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AUSTIN, Texas—If recruiting teams are run like sales teams, with a strict division of labor and a reliance on metrics, then they are more likely to be successful, according to Jon Bischke, CEO of social sourcing and talent analytics software company Entelo, based in San Francisco.
"The most effective recruiting organizations I have seen operate very similarly to the most effective sales organizations," he told attendees at the Human Resource Executive Talent Acquisition Tech Conference.
Division of Labor, Changing Roles
Bischke noted the increasing specialization of roles in sales over the last decade.
"In the past, the salesperson would do everything—prospecting, closing deals and checking in on the customers once the deal closes. They were end-to-end full-cycle salespeople."
Now, most sales organizations are starting to split the role into different categories, such as:
Modern recruiting is moving to a similar model, Bischke said. "Yesteryear's model was a full-cycle HR professional, responsible for hiring as well as post-hire duties. We're now seeing a lot more sourcers at the front of the funnel, the equivalent of your sales lead generation people."
Sourcers identify talent for recruiters to evaluate and select from, in cooperation with hiring managers. HR then focuses on onboarding, development and training after the hire.
In addition to splitting sourcers from recruiters, companies are adopting the notion of introducing more people with marketing expertise to talent acquisition teams.
"Rather than trying to retrain somebody that's been thinking one way about the industry for many years to think about it differently, bring in someone who does think about it differently and apply their knowledge to recruiting," he said.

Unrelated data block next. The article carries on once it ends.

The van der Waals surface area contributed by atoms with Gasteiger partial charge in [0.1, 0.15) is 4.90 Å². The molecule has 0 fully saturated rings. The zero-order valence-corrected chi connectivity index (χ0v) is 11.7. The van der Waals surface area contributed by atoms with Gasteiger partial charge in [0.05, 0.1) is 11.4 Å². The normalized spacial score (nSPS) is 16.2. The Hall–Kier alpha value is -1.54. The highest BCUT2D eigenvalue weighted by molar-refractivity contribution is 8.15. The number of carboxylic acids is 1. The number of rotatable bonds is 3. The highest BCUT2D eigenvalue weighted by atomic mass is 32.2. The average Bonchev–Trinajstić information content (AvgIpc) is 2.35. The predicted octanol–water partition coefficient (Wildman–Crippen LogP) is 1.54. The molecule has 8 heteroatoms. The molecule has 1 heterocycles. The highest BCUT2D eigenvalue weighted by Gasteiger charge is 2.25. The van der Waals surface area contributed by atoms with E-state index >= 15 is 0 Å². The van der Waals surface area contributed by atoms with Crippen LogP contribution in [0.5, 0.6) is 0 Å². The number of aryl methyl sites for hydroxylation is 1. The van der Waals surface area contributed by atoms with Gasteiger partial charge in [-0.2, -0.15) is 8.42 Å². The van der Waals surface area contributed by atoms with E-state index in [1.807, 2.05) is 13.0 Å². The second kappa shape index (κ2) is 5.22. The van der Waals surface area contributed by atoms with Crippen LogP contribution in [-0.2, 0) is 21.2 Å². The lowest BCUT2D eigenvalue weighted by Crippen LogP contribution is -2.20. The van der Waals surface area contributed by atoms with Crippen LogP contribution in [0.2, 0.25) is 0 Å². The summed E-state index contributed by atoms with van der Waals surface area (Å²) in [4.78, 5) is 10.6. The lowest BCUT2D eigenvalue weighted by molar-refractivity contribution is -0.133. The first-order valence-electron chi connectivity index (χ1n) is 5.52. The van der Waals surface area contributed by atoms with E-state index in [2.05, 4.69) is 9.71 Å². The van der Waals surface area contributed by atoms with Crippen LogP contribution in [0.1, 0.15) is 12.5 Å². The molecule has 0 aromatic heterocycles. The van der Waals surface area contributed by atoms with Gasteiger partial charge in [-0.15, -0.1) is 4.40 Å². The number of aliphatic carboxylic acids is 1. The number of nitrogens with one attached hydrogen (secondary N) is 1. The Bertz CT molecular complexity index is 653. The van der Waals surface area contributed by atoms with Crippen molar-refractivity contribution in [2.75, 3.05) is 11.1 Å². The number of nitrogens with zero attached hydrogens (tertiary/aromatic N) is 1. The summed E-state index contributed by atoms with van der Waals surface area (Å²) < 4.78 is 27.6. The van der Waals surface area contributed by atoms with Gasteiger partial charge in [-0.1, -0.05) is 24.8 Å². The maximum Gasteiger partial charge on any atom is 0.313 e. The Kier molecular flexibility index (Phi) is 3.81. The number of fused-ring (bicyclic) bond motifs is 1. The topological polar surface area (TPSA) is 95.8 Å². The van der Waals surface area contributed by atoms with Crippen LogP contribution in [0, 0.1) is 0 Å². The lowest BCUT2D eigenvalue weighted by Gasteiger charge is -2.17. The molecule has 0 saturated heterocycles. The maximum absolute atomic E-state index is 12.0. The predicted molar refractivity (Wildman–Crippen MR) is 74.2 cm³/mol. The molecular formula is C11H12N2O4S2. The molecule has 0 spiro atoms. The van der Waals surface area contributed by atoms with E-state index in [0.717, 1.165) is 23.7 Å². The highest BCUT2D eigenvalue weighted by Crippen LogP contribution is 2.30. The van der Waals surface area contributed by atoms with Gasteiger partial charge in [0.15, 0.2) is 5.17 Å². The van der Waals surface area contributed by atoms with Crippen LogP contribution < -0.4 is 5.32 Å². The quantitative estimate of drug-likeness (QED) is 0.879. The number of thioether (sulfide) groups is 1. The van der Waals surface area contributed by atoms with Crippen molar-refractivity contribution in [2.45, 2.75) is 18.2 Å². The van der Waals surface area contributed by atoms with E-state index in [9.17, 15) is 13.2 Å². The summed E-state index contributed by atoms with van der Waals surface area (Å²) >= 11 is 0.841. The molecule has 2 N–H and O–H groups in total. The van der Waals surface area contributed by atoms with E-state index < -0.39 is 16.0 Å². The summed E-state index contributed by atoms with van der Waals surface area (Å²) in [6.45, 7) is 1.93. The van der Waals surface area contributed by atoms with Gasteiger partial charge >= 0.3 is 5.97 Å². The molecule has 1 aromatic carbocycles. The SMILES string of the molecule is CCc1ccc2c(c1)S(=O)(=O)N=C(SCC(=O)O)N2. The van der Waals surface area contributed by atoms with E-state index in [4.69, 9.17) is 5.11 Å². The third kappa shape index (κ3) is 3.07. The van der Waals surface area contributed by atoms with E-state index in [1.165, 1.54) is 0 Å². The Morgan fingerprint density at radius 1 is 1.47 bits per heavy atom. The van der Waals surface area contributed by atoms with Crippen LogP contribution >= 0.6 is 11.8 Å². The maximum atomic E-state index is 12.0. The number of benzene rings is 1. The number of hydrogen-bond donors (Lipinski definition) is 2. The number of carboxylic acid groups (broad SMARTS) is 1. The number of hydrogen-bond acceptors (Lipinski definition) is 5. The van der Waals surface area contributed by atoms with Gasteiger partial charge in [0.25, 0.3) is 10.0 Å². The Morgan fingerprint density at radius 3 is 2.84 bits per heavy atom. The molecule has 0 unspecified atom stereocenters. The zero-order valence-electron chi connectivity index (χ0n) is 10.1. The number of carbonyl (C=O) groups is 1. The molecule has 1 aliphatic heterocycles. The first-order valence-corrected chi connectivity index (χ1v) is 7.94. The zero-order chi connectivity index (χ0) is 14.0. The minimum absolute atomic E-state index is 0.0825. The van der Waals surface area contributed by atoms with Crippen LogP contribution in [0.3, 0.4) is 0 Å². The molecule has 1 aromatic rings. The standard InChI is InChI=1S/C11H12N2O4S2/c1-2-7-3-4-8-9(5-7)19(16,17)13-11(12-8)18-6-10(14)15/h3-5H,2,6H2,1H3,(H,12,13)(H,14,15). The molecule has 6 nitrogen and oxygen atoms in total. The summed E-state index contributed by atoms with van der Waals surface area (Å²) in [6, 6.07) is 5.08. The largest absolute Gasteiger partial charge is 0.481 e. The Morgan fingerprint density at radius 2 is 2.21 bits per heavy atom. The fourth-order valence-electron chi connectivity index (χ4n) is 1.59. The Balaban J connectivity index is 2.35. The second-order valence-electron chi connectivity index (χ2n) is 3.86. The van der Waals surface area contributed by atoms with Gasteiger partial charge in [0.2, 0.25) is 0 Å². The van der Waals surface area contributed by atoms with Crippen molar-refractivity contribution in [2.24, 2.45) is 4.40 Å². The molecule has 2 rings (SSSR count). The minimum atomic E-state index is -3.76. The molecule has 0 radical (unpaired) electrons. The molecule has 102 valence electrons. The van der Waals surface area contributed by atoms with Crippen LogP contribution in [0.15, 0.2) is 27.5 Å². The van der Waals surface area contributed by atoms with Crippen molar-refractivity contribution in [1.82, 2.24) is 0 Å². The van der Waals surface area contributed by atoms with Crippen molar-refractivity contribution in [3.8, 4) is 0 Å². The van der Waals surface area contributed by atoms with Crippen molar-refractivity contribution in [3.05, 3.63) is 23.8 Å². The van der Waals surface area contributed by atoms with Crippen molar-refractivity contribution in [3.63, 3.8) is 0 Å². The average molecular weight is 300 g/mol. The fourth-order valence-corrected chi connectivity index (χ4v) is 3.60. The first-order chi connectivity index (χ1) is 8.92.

Focus on Metrics
The most successful companies use recruiting metrics that very closely match the ones used by sales-driven organizations, Bischke said.
[SHRM members-only toolkit: Benchmarking Human Capital Metrics]
The Power of Good Data
Similarities extend to the conversion funnel. Bischke explained that in sales, inbound and outbound leads are generated before being converted into qualified leads. A proposal will eventually be made, and the deal will be closed.
"There's a very similar dynamic in recruiting," he said. Recruiters either source candidates or contact applicants, and then send qualified candidates through a phone screen, an onsite interview, and a salary negotiation before a hire is final. "As you have more data and can sit down and have a conversation about the conversion funnel, where it's leaky and where you can improve it, you will be more empowered and have more leverage. If you understand how many hires you need, you can walk it back up the funnel and know exactly how many people you need to pour in to the top of the funnel. At a more granular level, you can find out how many people you need to pull in through sourcing, or how many you need through an agency."
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